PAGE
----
California Oakworm

The California oakworm is a native insect to North America in the order Lepidoptera restricted to the California region. The young caterpillars can be a nuisance in the landscape setting by skeletonizing leaves on oak trees and dropping green frass everywhere below. As adults the moths are weak fliers and will usually congregate around the host tree. Damage is most common on coast live oak, Quercus agrifolia, but all oaks are susceptible to feeding. Pest pressure can vary immensely from year to year.

Treatment Strategy

Healthy trees can tolerate a single defoliation event; however, multiple defoliation events can cause dieback and decline even on healthy trees especially in stressful urban sites where feeding is coupled with stress from abiotic factors. Commercial insecticide treatments on individual high value shade trees are the only way to ensure predictable protection during high pest pressure.

Nuisance from frass droppings may also warrant treatment. Arbormectin can be applied to control larvae for a full season. Lepitect may also be used if active feeding is noticed and immediate action is required. For large trees and heavy oakworm populations re-apply Lepitect every 30-45 days throughout the leaf feeding period of oakworm. Consider Mectinite or Lepitect Infusible as tree injection treatments for trees that cannot be treated with foliar sprays or other systemic options.

Other Treatment Practices

  • Cambistat can be used to help improve drought and disease tolerance, root development, and the overall health of the tree.
  • Promote health and vigor with proper irrigation, mulching, proper pruning and prescription based fertilization practices.

Soil Application Using Lepitect

Tree Injection Using Lepitect Infusible

Tree Injection Using Mectinite

Foliar Spray Using Tengard

Foliar Spray Using Up-Star Gold

Foliar Spray Using Conserve

Foliar Spray Using Acelepryn

Expected Results

Good control from local arborists with bifenthrin and permethrin sprays. Lepitect will control caterpillars for one month and is of particular interest due to chemical trespass with foliar sprays.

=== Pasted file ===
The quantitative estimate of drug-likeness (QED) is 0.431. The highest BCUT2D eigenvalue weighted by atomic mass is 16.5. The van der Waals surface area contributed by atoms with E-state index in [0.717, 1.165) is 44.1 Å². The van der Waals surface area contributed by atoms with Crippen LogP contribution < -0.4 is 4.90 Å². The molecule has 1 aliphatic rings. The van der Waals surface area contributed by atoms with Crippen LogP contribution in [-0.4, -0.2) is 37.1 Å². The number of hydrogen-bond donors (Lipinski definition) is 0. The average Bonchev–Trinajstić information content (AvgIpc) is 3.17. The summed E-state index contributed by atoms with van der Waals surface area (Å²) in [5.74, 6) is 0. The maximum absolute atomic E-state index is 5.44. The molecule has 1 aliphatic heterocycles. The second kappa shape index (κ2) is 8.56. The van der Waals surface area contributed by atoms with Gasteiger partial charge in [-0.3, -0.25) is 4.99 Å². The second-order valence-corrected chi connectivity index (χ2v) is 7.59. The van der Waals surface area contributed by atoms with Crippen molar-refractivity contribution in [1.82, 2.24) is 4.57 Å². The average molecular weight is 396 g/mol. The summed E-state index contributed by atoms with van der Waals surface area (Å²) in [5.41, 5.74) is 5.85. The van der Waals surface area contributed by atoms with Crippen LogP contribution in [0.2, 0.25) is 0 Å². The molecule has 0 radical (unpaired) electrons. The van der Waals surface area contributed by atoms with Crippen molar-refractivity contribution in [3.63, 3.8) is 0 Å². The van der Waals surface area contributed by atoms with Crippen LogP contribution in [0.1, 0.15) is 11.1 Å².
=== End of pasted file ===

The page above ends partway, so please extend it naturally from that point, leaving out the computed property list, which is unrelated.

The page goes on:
Signs of Damage

  • Brownish grey appearance to canopy due to defoliation
  • In severe years trees can be completely defoliated by May-June or July-Sept by other generation
  • Green frass droppings litter the ground beneath
  • Heavy infestation years adult moths can be seen in large masses flying around oak trees

Photo: calphotos.berkely.edu

Photo: calphotos.berkely.edu

Trees At Risk

  • All oaks, especially coast live oak, Quercus agrifolia

Biology

  • Adults are uniform tan to grey with prominent wing veins.
  • Adults are ½” long and males have feathery antennae.
  • Weak fliers.
  • Eggs are laid in irregular rows of 2-60 on the underside of leaves.
  • Can also be laid on grass, twigs, or brush.
  • Eggs are initially white, but change to pinkish, brownish/grey with maturity.
  • Larvae are brown with hairs and indistinct longitudinal lines.
  • 2 color phases.
  • Light phase (prominent dark lines on green/yellow background) common.
  • Dark phase (opposite from light phase) less common.
  • Pupae is white to yellow, smooth and shiny and can sometimes be found on the trunks of oaks.
  • Young larvae feed on soft surface tissue causing a brown stippling.
  • Larvae feed on leaves outward-in completely skeletonizing & defoliating trees during epidemics.

A Treatment Guide is designed to help you identify a pest issue and management solutions. Always refer to product label for all rates and approved uses. Some images courtesy of forestryimages.org or Wikimedia Commons. Use of the images does not imply endorsement of treatments by forestryimages.org

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